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Trump Wins: Supreme Court Says Presidents Covered by Immunity for ‘Official Acts’

via Fox

The U.S. Supreme Court ruled in a 6-3 decision in favor of former President Donald Trump, stating that presidents have limited immunity from criminal prosecution for official acts conducted during their tenure.

The Court highlighted that a former president is entitled to absolute immunity from prosecution for actions within their constitutional authority, with at least presumptive immunity for all official acts.

The ruling emphasized the need to protect the separation of powers and the executive’s core constitutional functions.

“This case poses a question of lasting significance: When may a former President be prosecuted for official acts taken during his Presidency? Our Nation has never before needed an answer. But in addressing that question today, unlike the political branches and the public at large, we cannot afford to fixate exclusively, or even primarily, on present exigencies. In a case like this one, focusing on ‘transient results’ may have profound consequences for the separation of powers and for the future of our Republic,” Chief Justice John Roberts wrote.

“The President enjoys no immunity for his unofficial acts, and not everything the President does is official. The President is not above the law. But Congress may not criminalize the President’s conduct in carrying out the responsibilities of the Executive Branch under the Constitution. And the system of separated powers designed by the Framers has always demanded an energetic, independent Executive,” he added.

“The President therefore may not be prosecuted for exercising his core constitutional powers, and he is entitled, at a minimum, to a presumptive immunity from prosecution for all his official acts. That immunity applies equally to all occupants of the Oval Office, regardless of politics, policy, or party.”

Justice Clarence Thomas raised concerns about the constitutionality of the appointment of a Special Counsel for the prosecution.

“I write separately to highlight another way in which this prosecution may violate our constitutional structure. In this case, the Attorney General purported to appoint a private citizen as Special Counsel to prosecute a former President on behalf of the United States. But, I am not sure that any office for the Special Counsel has been ‘established by Law,’ as the Constitution requires,” Thomas wrote.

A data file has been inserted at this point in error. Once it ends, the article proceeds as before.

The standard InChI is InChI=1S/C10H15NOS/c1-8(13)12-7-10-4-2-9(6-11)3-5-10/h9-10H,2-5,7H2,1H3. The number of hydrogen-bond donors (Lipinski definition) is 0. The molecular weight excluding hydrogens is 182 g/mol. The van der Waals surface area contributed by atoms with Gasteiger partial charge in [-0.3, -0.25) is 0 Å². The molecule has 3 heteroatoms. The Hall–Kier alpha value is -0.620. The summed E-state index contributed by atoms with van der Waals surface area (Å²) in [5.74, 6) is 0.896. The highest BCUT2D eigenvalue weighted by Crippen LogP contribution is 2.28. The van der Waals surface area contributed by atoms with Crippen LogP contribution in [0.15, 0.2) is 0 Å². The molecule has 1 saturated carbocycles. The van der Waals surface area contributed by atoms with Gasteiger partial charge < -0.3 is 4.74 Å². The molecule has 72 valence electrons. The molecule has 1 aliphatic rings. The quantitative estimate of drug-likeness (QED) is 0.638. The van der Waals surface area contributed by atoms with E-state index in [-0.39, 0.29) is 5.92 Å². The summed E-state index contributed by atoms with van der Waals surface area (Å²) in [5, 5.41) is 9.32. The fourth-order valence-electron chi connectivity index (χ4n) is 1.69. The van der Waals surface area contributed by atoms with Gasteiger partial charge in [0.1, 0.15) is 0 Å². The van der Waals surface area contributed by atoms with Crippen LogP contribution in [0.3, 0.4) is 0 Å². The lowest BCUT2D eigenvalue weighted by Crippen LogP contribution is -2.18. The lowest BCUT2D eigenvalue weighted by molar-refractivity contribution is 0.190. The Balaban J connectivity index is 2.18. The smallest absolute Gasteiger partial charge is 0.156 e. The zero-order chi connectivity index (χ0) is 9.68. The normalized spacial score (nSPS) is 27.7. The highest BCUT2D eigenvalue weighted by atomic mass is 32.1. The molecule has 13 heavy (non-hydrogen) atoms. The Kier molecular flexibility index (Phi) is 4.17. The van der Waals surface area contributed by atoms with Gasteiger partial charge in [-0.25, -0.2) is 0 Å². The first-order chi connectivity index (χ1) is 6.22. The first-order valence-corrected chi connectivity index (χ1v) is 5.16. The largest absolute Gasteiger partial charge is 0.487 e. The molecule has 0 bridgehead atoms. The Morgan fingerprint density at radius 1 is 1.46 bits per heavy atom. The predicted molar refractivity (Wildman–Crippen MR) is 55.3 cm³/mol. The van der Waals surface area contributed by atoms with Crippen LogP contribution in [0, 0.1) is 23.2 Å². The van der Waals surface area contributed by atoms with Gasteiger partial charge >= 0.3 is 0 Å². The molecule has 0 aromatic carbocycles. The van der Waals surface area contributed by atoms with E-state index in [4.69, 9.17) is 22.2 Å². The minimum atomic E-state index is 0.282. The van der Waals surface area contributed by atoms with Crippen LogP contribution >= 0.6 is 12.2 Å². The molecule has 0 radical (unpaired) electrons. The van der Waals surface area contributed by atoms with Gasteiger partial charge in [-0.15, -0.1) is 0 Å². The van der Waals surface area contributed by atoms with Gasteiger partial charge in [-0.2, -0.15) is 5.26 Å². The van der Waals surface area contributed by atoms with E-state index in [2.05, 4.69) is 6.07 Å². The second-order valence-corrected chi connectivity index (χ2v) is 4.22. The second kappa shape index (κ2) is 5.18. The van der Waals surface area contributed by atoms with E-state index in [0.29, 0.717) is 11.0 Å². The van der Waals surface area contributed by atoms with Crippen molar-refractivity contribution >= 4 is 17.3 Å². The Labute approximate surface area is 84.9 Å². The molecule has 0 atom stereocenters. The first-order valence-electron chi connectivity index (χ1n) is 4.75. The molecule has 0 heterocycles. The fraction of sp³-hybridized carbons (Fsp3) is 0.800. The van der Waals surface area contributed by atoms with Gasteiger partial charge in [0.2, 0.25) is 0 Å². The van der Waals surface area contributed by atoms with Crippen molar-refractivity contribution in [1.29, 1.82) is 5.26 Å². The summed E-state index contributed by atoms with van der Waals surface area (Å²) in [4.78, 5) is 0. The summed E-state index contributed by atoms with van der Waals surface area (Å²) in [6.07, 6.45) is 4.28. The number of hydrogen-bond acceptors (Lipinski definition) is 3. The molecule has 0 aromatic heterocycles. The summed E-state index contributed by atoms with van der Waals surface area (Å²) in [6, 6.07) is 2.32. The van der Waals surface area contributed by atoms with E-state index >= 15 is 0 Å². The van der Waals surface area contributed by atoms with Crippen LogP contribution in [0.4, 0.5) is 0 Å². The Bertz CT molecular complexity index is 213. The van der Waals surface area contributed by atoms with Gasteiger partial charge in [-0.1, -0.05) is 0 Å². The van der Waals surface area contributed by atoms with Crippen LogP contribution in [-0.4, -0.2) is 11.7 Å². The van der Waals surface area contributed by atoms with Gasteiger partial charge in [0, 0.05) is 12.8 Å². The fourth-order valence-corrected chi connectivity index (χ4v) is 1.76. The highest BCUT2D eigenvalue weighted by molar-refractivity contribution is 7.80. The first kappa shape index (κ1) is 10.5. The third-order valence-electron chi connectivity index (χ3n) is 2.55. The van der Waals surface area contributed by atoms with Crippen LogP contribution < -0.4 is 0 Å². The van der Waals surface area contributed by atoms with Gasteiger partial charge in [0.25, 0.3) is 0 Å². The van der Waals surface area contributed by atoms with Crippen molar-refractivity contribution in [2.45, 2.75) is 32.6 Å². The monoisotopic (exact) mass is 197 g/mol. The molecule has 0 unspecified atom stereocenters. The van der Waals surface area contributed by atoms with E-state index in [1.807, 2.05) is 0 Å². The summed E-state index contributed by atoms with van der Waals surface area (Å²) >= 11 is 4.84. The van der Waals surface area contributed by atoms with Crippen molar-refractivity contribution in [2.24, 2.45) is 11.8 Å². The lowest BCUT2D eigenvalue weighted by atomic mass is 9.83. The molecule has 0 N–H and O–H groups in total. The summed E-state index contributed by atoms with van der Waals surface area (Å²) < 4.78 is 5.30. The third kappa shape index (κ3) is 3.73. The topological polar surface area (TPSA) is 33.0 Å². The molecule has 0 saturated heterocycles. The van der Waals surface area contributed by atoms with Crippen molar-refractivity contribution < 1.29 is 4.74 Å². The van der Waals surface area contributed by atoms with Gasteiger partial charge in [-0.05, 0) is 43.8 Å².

“By requiring that Congress create federal offices ‘by Law,’ the Constitution imposes an important check against the President—he cannot create offices at his pleasure. If there is no law establishing the office that the Special Counsel occupies, then he cannot proceed with this prosecution. A private citizen cannot criminally prosecute anyone, let alone a former President.”

“No former President has faced criminal prosecution for his acts while in office in the more than 200 years since the founding of our country. And, that is so despite numerous past Presidents taking actions that many would argue constitute crimes. If this unprecedented prosecution is to proceed, it must be conducted by someone duly authorized to do so by the American people. The lower courts should thus answer these essential questions concerning the Special Counsel’s appointment before proceeding,” he wrote.

“We must respect the Constitution’s separation of powers in all its forms, else we risk rendering its protection of liberty a parchment guarantee.”

Justice Sonia Sotomayor led the dissent, expressing worry about the precedent set by granting former presidents immunity for potential criminal acts while in office.

The case’s remand will likely lead to the dismissal of charges related to the Capitol riot of January 6.

“Never in the history of our Republic has a President had reason to believe that he would be immune from criminal prosecution if he used the trappings of his office to violate the criminal law. Moving forward, however, all former Presidents will be cloaked in such immunity. If the occupant of that office misuses official power for personal gain, the criminal law that the rest of us must abide will not provide a backstop,” Sotomayor wrote.

“With fear for our democracy, I dissent.”

“The case will now be remanded, and will likely result in the dismissal of some or all of the charges facing the former president in federal court in Washington, D.C., relating to the Capitol riot of January 6.”

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